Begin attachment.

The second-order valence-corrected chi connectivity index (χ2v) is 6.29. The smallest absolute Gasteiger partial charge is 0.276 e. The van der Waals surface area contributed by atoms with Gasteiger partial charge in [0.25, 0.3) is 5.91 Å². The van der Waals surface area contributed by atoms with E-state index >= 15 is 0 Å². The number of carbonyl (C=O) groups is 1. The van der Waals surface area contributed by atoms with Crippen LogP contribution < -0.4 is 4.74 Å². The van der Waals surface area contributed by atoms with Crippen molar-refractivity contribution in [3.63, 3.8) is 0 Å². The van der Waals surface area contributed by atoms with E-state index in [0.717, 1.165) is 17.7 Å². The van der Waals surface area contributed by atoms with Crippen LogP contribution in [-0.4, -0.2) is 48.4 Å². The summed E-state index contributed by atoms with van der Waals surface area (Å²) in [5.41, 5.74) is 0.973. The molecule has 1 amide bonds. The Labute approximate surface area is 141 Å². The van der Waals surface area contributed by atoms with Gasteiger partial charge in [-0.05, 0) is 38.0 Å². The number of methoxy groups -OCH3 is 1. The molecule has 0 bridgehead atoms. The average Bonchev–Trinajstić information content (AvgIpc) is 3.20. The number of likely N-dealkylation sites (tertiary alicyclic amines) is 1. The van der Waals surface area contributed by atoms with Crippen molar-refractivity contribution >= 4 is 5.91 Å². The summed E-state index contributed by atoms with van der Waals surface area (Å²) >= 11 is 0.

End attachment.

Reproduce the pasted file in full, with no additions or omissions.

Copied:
The second-order valence-corrected chi connectivity index (χ2v) is 6.29. The smallest absolute Gasteiger partial charge is 0.276 e. The van der Waals surface area contributed by atoms with Gasteiger partial charge in [0.25, 0.3) is 5.91 Å². The van der Waals surface area contributed by atoms with E-state index >= 15 is 0 Å². The number of carbonyl (C=O) groups is 1. The van der Waals surface area contributed by atoms with Crippen LogP contribution < -0.4 is 4.74 Å². The van der Waals surface area contributed by atoms with Crippen molar-refractivity contribution in [3.63, 3.8) is 0 Å². The van der Waals surface area contributed by atoms with E-state index in [0.717, 1.165) is 17.7 Å². The van der Waals surface area contributed by atoms with Crippen LogP contribution in [-0.4, -0.2) is 48.4 Å². The summed E-state index contributed by atoms with van der Waals surface area (Å²) in [5.41, 5.74) is 0.973. The molecule has 1 amide bonds. The Labute approximate surface area is 141 Å². The van der Waals surface area contributed by atoms with Gasteiger partial charge in [-0.05, 0) is 38.0 Å². The number of methoxy groups -OCH3 is 1. The molecule has 0 bridgehead atoms. The average Bonchev–Trinajstić information content (AvgIpc) is 3.20. The number of likely N-dealkylation sites (tertiary alicyclic amines) is 1. The van der Waals surface area contributed by atoms with Crippen molar-refractivity contribution >= 4 is 5.91 Å². The summed E-state index contributed by atoms with van der Waals surface area (Å²) >= 11 is 0.